It comes as no surprise to see none of the proposed constitutional changes that are floating about working to strengthen the Monarchy. Should the Monarch for instance have a largely symbolic role as the head of the Cabinet at number 10 Downing Street with a discretionary power to remove ministers from office?

    It is the fairly new Dutch paradigm, a democracy based Monarchy that leads me to consider this. There are for instance desirable aspects of their Parliamentary system (it has an academic grouping in common with that of the Northern Ireland Parliament) that allows minorities’ fairer representation. This would pre-empt the unfairness of a British multicultural society.

    Should the Monarchy have a formal voice in the House of Lords? Perhaps it could elect a triumvirate to translate and formally make its views known. The power of three could represent many things in our political system such as the United Kingdom, Parliament or the combination of Monarchy, Parliament and people.

    Such a body would not have the power to vote in the Lords except when the removal of deadlock was required? Its appointment would be at the discretion of both the Monarchy and Parliament. It would release the Lords from being subordinate to the Commons.

    Should we not be eclectic in prescribing constitutional reform? Why create something entirely new when we could make better use of what we already have or what can be learned from the example of others?

    Ref: Formation of the Cabinet
    http://en.wikipedia.org/wiki/Cabinet_of_the_Netherlands

  6. 28/05/2009 at 3:55 pm

    Great to see this moving up the agenda – hiding the law is no defence. Encouraging that at least some legislators are beginning to grasp the Internet as a way to openly and transparently engage with people, but real action is required.

    What on earth is the so-called “Digital Engagement Team” in the Cabinet Office actually doing?

  7. lordnorton
    28/05/2009 at 9:33 pm

    Finnish Cowl: Thanks for your comments. On prerogative powers, some can be transferred by convention (as presently proposed for the decision to commit troops to action abroad) and some embodied in statute (as proposed with treaty ratification). It is generally easier to go with the former: it is difficult to embody some in statute.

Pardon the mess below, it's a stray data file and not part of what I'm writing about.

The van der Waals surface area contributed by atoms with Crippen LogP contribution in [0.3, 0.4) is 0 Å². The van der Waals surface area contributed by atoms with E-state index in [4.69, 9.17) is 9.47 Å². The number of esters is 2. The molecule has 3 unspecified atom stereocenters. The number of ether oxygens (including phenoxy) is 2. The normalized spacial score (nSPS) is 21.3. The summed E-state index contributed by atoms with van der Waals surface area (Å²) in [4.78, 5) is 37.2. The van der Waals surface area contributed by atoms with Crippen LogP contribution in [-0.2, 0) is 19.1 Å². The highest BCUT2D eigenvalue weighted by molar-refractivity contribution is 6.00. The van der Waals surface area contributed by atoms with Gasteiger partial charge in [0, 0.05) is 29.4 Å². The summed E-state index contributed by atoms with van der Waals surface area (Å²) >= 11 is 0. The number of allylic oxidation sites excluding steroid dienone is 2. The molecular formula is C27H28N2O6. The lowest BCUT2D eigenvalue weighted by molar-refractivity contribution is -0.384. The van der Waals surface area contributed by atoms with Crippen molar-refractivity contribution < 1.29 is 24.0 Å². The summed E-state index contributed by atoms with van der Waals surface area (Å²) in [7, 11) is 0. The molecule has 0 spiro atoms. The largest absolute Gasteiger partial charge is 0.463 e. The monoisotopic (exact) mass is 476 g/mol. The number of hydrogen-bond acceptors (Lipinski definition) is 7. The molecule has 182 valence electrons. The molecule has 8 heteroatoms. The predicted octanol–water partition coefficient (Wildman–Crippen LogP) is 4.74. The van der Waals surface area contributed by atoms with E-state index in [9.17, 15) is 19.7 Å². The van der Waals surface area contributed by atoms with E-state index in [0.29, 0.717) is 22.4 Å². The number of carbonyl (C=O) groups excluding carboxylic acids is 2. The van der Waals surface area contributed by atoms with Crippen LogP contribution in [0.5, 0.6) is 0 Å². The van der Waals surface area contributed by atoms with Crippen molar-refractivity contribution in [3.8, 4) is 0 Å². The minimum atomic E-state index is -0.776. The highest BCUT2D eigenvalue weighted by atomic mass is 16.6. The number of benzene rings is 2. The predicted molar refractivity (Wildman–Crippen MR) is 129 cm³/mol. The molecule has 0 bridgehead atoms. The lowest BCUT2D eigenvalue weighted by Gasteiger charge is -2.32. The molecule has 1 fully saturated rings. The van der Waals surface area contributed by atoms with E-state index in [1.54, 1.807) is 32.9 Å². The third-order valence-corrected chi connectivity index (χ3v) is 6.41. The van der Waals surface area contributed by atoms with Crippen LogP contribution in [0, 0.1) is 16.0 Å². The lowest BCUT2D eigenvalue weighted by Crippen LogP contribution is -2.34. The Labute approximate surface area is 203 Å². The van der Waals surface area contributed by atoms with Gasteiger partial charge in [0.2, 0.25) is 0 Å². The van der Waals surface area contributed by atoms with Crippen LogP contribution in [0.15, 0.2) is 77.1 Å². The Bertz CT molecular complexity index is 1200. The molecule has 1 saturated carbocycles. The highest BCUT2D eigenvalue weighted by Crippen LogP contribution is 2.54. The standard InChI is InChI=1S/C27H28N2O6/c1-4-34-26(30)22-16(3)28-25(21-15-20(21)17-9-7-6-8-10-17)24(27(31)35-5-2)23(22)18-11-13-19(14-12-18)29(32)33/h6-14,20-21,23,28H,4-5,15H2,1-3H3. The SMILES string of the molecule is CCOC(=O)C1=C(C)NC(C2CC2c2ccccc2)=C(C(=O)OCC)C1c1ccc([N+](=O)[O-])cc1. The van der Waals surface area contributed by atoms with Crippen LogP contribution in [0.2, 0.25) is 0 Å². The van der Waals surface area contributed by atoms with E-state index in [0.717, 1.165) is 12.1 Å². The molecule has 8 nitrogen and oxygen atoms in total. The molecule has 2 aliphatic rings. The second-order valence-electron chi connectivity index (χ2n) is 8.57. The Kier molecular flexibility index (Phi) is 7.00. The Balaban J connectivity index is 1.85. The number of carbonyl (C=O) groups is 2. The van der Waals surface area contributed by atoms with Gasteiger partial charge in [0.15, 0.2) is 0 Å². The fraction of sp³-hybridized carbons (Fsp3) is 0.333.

Len: yes, it is what MySociety has been pressing for. On constitutional issues, I agree with you and may do a separate post. To suggest that the behaviour of MPs leads axiomatically to a case for electing another body of politicians strikes me as intellectually incoherent. Electors are not daft and can recognise a knee-jerk reaction or one that may appear to be designed to divert attention from the current controversy.

    Croft: I agree. It requires a considerable investment. It is a necessary one: it fits very much with what I was saying to the Information Committee. It should become a major part of parliamentary activity. That requires a major commitment of resources.

    Alex Bennee: Thanks for your comments. I am already working on your suggestion.

    Adrian Kidney: I am rather drawn to Croft’s suggestion, for the reason he gives. Parliaments tend to last four sessions unless a Government loses a vote of confidence or has no clear majority (in which case the Parliament is shorter), or is very unpopular (in which case it lasts the full five sessions). The maximum life of a Parliament was reduced to five years, from seven, by the Parliament Act 1911. Reducing the period to four years would be a more effective way of proceeding than opting for fixed-term Parliaments.

    Senex: Thanks for your comments I agree on the upside. On the downside, we need to look for alternative means to reduce the volume of legislation. On the monarchy, I think it is working extremely well. I don’t see a strong case for changing the one part of our political system that is working well and enjoying popular approval. I like to think the next element that is working well is also unelected!

    Pragmatist: Thanks also for the comments. The Digital Enhancement Team is seeking to ensure that Departments exploit modern technology effectively, but it lacks the power of enforcement. There is also the problem of divided responsibilities within Government. It is something I have been pursuing.